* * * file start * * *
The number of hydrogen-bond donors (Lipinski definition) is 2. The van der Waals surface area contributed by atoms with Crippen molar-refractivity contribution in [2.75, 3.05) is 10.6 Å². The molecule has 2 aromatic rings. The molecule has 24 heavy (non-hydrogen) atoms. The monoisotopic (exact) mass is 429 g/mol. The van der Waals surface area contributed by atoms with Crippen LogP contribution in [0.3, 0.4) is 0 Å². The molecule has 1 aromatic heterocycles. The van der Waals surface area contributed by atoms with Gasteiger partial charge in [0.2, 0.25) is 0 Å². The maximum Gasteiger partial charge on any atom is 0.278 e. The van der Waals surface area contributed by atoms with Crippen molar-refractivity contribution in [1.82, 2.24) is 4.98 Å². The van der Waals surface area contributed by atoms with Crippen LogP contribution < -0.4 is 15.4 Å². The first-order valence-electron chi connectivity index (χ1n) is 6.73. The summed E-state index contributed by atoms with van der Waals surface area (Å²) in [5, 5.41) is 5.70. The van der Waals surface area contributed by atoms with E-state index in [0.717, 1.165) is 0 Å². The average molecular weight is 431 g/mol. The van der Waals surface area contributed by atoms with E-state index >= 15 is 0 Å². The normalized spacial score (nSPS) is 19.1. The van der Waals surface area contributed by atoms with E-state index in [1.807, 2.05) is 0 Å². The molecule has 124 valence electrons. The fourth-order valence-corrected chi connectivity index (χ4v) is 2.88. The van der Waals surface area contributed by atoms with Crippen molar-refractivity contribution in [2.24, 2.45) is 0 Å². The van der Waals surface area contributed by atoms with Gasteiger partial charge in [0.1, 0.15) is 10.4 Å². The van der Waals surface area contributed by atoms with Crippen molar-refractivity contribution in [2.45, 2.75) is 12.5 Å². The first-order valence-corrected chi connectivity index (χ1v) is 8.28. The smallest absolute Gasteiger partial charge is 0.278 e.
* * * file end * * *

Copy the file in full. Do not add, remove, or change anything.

The number of hydrogen-bond donors (Lipinski definition) is 2. The van der Waals surface area contributed by atoms with Crippen molar-refractivity contribution in [2.75, 3.05) is 10.6 Å². The molecule has 2 aromatic rings. The molecule has 24 heavy (non-hydrogen) atoms. The monoisotopic (exact) mass is 429 g/mol. The van der Waals surface area contributed by atoms with Crippen LogP contribution in [0.3, 0.4) is 0 Å². The molecule has 1 aromatic heterocycles. The van der Waals surface area contributed by atoms with Gasteiger partial charge in [0.2, 0.25) is 0 Å². The maximum Gasteiger partial charge on any atom is 0.278 e. The van der Waals surface area contributed by atoms with Crippen molar-refractivity contribution in [1.82, 2.24) is 4.98 Å². The van der Waals surface area contributed by atoms with Crippen LogP contribution < -0.4 is 15.4 Å². The first-order valence-electron chi connectivity index (χ1n) is 6.73. The summed E-state index contributed by atoms with van der Waals surface area (Å²) in [5, 5.41) is 5.70. The van der Waals surface area contributed by atoms with E-state index in [0.717, 1.165) is 0 Å². The average molecular weight is 431 g/mol. The van der Waals surface area contributed by atoms with E-state index >= 15 is 0 Å². The normalized spacial score (nSPS) is 19.1. The van der Waals surface area contributed by atoms with E-state index in [1.807, 2.05) is 0 Å². The molecule has 124 valence electrons. The fourth-order valence-corrected chi connectivity index (χ4v) is 2.88. The van der Waals surface area contributed by atoms with Crippen molar-refractivity contribution in [2.24, 2.45) is 0 Å². The van der Waals surface area contributed by atoms with Gasteiger partial charge in [0.1, 0.15) is 10.4 Å². The van der Waals surface area contributed by atoms with Crippen molar-refractivity contribution in [2.45, 2.75) is 12.5 Å². The first-order valence-corrected chi connectivity index (χ1v) is 8.28. The smallest absolute Gasteiger partial charge is 0.278 e.